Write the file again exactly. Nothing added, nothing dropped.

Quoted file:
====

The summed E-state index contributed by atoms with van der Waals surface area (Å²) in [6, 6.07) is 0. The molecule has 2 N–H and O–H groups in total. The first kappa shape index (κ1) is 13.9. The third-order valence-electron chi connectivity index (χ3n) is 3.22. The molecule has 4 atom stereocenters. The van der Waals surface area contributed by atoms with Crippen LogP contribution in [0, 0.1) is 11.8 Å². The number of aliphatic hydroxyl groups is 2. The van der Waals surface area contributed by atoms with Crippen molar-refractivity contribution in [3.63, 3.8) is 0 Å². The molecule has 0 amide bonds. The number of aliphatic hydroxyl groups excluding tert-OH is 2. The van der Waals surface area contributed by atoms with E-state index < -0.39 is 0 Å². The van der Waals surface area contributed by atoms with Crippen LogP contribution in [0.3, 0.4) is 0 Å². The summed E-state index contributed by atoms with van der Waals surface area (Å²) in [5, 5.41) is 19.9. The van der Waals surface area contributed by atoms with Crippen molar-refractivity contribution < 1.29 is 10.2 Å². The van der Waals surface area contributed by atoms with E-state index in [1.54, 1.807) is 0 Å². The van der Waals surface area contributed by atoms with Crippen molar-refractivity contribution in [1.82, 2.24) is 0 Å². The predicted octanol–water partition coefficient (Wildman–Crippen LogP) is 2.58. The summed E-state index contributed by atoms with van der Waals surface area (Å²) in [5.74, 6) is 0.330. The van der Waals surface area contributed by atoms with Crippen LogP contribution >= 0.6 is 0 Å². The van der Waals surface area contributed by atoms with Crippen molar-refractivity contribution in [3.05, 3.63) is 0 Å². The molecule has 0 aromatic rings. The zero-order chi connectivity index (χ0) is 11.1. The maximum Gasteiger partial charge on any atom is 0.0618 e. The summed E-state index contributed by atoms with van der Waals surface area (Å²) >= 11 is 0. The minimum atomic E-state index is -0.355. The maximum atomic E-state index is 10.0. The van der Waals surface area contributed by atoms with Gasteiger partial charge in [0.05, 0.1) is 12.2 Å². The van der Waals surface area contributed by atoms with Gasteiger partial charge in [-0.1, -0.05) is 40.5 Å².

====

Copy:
The summed E-state index contributed by atoms with van der Waals surface area (Å²) in [6, 6.07) is 0. The molecule has 2 N–H and O–H groups in total. The first kappa shape index (κ1) is 13.9. The third-order valence-electron chi connectivity index (χ3n) is 3.22. The molecule has 4 atom stereocenters. The van der Waals surface area contributed by atoms with Crippen LogP contribution in [0, 0.1) is 11.8 Å². The number of aliphatic hydroxyl groups is 2. The van der Waals surface area contributed by atoms with Crippen molar-refractivity contribution in [3.63, 3.8) is 0 Å². The molecule has 0 amide bonds. The number of aliphatic hydroxyl groups excluding tert-OH is 2. The van der Waals surface area contributed by atoms with E-state index < -0.39 is 0 Å². The van der Waals surface area contributed by atoms with Crippen LogP contribution in [0.3, 0.4) is 0 Å². The summed E-state index contributed by atoms with van der Waals surface area (Å²) in [5, 5.41) is 19.9. The van der Waals surface area contributed by atoms with Crippen molar-refractivity contribution < 1.29 is 10.2 Å². The van der Waals surface area contributed by atoms with E-state index in [1.54, 1.807) is 0 Å². The van der Waals surface area contributed by atoms with Crippen molar-refractivity contribution in [1.82, 2.24) is 0 Å². The predicted octanol–water partition coefficient (Wildman–Crippen LogP) is 2.58. The summed E-state index contributed by atoms with van der Waals surface area (Å²) in [5.74, 6) is 0.330. The van der Waals surface area contributed by atoms with Crippen LogP contribution >= 0.6 is 0 Å². The van der Waals surface area contributed by atoms with Crippen molar-refractivity contribution in [3.05, 3.63) is 0 Å². The molecule has 0 aromatic rings. The zero-order chi connectivity index (χ0) is 11.1. The maximum Gasteiger partial charge on any atom is 0.0618 e. The summed E-state index contributed by atoms with van der Waals surface area (Å²) >= 11 is 0. The minimum atomic E-state index is -0.355. The maximum atomic E-state index is 10.0. The van der Waals surface area contributed by atoms with Gasteiger partial charge in [0.05, 0.1) is 12.2 Å². The van der Waals surface area contributed by atoms with Gasteiger partial charge in [-0.1, -0.05) is 40.5 Å².